DJI Mavic 3 Enterprise Price

There are multiple options to choose from when building your DJI Mavic 3 Enterprise RTK package. Here is a summary of the various options and the cost of each.

The base DJI Mavic 3 Enterprise price is $3628 with Care Basic.  Notably, this includes the DJI RC Pro controller with the built-in screen.  It also includes a hard carrying case that fits up to seven batteries.  See the product page for the full list of included items.

The same base package can be upgraded to include Care Basic for 2 years or Care Plus. The Mavic 3 Enterprise with Care Basic for 2-years costs $3788.  The price of the Mavic 3 Enterprise with Care Plus is $3958.  

If you want to add RTK capabilities, and already have a compatible base station or NTRIP network, you will just need to add the Mavic 3 Enterprise Series RTK Module to the price of any of the above packages.  The price of the M3E with Care Basic and RTK Module is $4337.

If you also need a base station, the Emlid Reach RS2+ with pole tripod and rod, will complete the package.  The price of the M3E with Care Basic, RTK Module, RS2+, pole tripod and rod (M3E RTK with Base) is $7414.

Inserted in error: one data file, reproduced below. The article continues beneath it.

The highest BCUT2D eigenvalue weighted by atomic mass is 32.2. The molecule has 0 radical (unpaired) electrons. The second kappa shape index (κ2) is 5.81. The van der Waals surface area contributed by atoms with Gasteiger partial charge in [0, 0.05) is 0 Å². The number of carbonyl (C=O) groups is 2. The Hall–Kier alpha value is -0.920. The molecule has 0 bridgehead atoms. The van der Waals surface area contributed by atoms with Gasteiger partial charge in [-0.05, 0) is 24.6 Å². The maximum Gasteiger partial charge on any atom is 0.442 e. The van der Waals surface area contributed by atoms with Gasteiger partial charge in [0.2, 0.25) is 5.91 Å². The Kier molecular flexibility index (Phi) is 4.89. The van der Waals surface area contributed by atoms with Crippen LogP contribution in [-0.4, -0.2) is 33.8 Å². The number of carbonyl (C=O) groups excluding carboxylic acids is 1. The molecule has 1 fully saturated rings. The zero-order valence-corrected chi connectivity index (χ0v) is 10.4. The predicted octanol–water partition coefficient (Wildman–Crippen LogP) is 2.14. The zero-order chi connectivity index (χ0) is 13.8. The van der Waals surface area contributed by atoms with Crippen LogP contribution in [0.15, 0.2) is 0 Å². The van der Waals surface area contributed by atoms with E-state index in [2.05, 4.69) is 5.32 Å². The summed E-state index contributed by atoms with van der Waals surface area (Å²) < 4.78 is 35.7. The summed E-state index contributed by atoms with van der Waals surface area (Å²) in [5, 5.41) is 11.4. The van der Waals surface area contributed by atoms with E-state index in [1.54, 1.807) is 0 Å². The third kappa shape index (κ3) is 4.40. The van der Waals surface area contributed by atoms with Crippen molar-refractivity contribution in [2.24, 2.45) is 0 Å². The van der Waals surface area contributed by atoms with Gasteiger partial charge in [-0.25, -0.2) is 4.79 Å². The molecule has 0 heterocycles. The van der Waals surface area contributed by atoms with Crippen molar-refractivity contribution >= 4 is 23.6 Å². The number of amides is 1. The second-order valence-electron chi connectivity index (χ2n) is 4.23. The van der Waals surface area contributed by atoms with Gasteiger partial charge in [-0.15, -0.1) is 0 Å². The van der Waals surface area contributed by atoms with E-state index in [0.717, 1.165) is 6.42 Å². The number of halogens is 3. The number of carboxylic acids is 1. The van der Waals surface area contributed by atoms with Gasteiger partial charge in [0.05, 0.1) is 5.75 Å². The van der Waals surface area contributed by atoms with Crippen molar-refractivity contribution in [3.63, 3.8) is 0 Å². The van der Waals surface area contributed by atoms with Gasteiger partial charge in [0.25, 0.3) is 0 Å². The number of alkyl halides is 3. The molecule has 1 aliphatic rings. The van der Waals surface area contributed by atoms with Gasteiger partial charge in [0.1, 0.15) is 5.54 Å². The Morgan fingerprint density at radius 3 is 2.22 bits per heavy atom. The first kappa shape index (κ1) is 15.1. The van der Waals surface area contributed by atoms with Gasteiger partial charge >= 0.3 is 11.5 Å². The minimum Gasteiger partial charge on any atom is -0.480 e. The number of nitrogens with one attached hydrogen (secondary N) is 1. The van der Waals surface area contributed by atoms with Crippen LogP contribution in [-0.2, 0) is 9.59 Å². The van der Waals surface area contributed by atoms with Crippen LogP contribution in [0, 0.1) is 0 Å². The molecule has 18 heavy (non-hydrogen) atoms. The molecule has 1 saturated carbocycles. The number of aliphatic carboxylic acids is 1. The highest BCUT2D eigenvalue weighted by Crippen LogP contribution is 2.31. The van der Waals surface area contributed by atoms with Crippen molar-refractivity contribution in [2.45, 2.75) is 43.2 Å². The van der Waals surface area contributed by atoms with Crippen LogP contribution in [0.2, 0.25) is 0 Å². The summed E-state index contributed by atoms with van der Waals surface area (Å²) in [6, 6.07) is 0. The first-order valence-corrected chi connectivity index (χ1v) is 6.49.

The other common add on is the Mavic 3 Enterpries Series Battery Kit at $659.  This includes a battery charging hub and 3 batteries.  


What's the difference between Care Basic and Care Plus?

The main differences between Care Basic vs Care Plus, are that Care Plus has unlimited replacements at no cost, while Care Basic has 2 Low Cost replacements, and that you can share coverage across other drones that also have Care Plus, while Care Basic does not share coverage.  See the service plan details here.

When do you need RTK? 

The short answer is; anytime that you need accurately scaled data.  There are exceptions, but if you are plugging your imagery into a photogrammetry software such as Agisoft Metashape, Pix4D, or DroneDeploy, tagging your images with RTK precision is going to improve your workflow and end results.  

If you are interested in horizontal accuracies of about a half inch and vertical accuracies under a tenth of a foot, then RTK tagged imagery is something worth looking into further.  For those accuracies, using a non-RTK drone, we typically suggest placing Ground Control Points in a grid fashion with no greater separation than 500 feet between.  Using RTK enabled drones we can reduce this to as little as 1 Ground Control Point per project, used in order to translate all the elevations.  In some instances, such as stockpile measurements, or 2D drawings, you may not even need 1 GCP.    

See our RTK accuracy tests here.

What is RTK/PPK?

RTK/PPK positioning is method used to achieve cm level precision with GNSS receivers.  It requires one receiver that is stationary (base station) and one that is used to store positioning date (rover).  On the M3E RTK the drone GNSS receiver is the rover.  The base sends information to the rover and the rover calculated a new position with that added information.